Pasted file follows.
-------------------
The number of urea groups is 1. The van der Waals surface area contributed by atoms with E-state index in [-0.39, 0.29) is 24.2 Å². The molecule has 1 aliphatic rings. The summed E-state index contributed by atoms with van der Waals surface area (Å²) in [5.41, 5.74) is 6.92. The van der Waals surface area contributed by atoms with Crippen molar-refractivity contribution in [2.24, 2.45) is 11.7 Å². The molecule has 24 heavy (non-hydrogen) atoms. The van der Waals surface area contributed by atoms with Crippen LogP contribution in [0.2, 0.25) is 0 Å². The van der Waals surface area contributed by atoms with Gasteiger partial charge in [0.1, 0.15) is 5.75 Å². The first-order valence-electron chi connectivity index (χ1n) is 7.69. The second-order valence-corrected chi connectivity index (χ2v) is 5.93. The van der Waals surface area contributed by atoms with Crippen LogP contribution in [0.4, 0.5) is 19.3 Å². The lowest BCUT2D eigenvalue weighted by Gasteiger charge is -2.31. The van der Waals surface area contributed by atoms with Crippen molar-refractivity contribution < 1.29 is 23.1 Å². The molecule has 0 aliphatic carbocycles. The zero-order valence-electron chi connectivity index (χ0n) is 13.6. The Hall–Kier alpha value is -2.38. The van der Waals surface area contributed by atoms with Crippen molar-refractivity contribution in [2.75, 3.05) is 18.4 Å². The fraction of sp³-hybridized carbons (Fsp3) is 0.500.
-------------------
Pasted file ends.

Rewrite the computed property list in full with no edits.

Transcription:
The number of urea groups is 1. The van der Waals surface area contributed by atoms with E-state index in [-0.39, 0.29) is 24.2 Å². The molecule has 1 aliphatic rings. The summed E-state index contributed by atoms with van der Waals surface area (Å²) in [5.41, 5.74) is 6.92. The van der Waals surface area contributed by atoms with Crippen molar-refractivity contribution in [2.24, 2.45) is 11.7 Å². The molecule has 24 heavy (non-hydrogen) atoms. The van der Waals surface area contributed by atoms with Crippen LogP contribution in [0.2, 0.25) is 0 Å². The van der Waals surface area contributed by atoms with Gasteiger partial charge in [0.1, 0.15) is 5.75 Å². The first-order valence-electron chi connectivity index (χ1n) is 7.69. The second-order valence-corrected chi connectivity index (χ2v) is 5.93. The van der Waals surface area contributed by atoms with Crippen LogP contribution in [0.4, 0.5) is 19.3 Å². The lowest BCUT2D eigenvalue weighted by Gasteiger charge is -2.31. The van der Waals surface area contributed by atoms with Crippen molar-refractivity contribution < 1.29 is 23.1 Å². The molecule has 0 aliphatic carbocycles. The zero-order valence-electron chi connectivity index (χ0n) is 13.6. The Hall–Kier alpha value is -2.38. The van der Waals surface area contributed by atoms with Crippen molar-refractivity contribution in [2.75, 3.05) is 18.4 Å². The fraction of sp³-hybridized carbons (Fsp3) is 0.500.